A CV is the first chance to make a great impression with a potential employer. So naturally people may feel the need to embellish every now and again.
However what candidates may not understand is that it’s easy to get caught. According to a recent survey by CareerBuilder, 56% of employers have found a lie on a resume.
Some of the most common lies included embellished skill sets (62%), embellished responsibilities (54%), dates of employment (39%), job titles (31%) and academic degrees (28%).
The survey showed that one of the most common mistakes by candidates is assuming every requirement in the job listing needs to be filled. Yet, 42% of employers say that they would consider an applicant who has met only three out of five qualifications.
Despite being prohibited, many candidates still make these errors. CareerBuilder collected examples of some of the most ridiculous mistakes and lies found on CVs.
The 15 best examples are below:
- Applicant claimed to be a former CEO of the company to which they were applying
- Applicant claimed to be fluent in two languages – one of which was pig Latin
- Applicant wrote “whorehouse” instead of “warehouse” when listing work history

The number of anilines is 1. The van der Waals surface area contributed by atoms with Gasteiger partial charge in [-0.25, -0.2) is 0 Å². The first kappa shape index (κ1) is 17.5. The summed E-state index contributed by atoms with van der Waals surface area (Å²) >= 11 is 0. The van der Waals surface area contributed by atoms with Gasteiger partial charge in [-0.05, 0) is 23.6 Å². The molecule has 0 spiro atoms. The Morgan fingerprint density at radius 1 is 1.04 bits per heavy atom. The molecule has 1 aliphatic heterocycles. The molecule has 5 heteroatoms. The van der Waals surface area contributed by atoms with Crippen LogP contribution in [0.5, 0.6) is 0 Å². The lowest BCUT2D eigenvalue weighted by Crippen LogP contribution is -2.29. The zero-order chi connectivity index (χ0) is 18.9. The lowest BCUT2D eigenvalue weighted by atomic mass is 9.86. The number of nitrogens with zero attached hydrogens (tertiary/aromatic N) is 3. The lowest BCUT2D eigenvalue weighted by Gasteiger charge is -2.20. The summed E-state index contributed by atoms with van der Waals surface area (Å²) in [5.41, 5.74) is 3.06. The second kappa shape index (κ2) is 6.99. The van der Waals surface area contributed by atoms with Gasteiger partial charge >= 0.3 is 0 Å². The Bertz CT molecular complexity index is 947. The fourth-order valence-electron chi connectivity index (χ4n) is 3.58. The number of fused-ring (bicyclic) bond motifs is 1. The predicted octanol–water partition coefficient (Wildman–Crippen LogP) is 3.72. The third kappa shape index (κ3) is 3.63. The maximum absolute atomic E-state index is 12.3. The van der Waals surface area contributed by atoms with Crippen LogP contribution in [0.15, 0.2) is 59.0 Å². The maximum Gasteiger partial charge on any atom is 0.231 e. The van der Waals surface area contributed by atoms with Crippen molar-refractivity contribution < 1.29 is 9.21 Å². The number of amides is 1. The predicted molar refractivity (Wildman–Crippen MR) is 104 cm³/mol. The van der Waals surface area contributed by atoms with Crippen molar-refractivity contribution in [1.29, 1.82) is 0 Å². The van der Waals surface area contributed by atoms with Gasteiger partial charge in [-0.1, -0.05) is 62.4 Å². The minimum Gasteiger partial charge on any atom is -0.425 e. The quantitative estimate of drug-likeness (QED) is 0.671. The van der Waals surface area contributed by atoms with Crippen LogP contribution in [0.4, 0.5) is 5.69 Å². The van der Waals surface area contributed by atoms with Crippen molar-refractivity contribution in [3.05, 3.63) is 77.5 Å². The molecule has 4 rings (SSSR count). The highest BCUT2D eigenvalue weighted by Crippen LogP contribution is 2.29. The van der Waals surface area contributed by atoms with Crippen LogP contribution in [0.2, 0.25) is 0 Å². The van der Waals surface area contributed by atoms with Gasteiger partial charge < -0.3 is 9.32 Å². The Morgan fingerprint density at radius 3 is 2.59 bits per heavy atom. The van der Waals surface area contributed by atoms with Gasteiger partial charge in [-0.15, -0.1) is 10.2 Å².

- Applicant’s personal website linked to a porn site
- Applicant introduced himself [in the cover letter] by saying “Hey you”
- Applicant applying for a customer service position gave “didn’t like dealing with angry customers” as the reason for leaving her last job
- User name of applicant’s email address was “2poopy4mypants”
- Applicant claimed to be a Nobel Prize winner
- Applicant claimed to have worked in a jail when they were really in there serving time
- Applicant who claimed to be HVAC certified later asked the hiring manager what “HVAC” meant
- Applicant said to have gotten fired “on accident”
- Applicant claimed to have attended a college that didn’t exist
- Applicant for a driver position claimed to have 10 years of experience but had only had a driver’s license for four years
- Applicant’s reference was an employer from whom they had embezzled money and had an arrest warrant out for the applicant
- Applicant’s stated job history had him in three different companies and three different cities simultaneously
Preventing mistakes is one thing but demonstrating exactly what employers want is another. CareerBuilder asked employers on attributes they like to see to see. They prefer CVs that: are customised for the open position (61%), are accompanied by a cover letter (49%), addressed to the hiring manager or recruiter by name (26%) and include links to applicant’s online portfolio, blog or website (21%).
‘Most absurd CV mistakes ever’, (recruitmentgrapevine.com), August 2015Back to Blog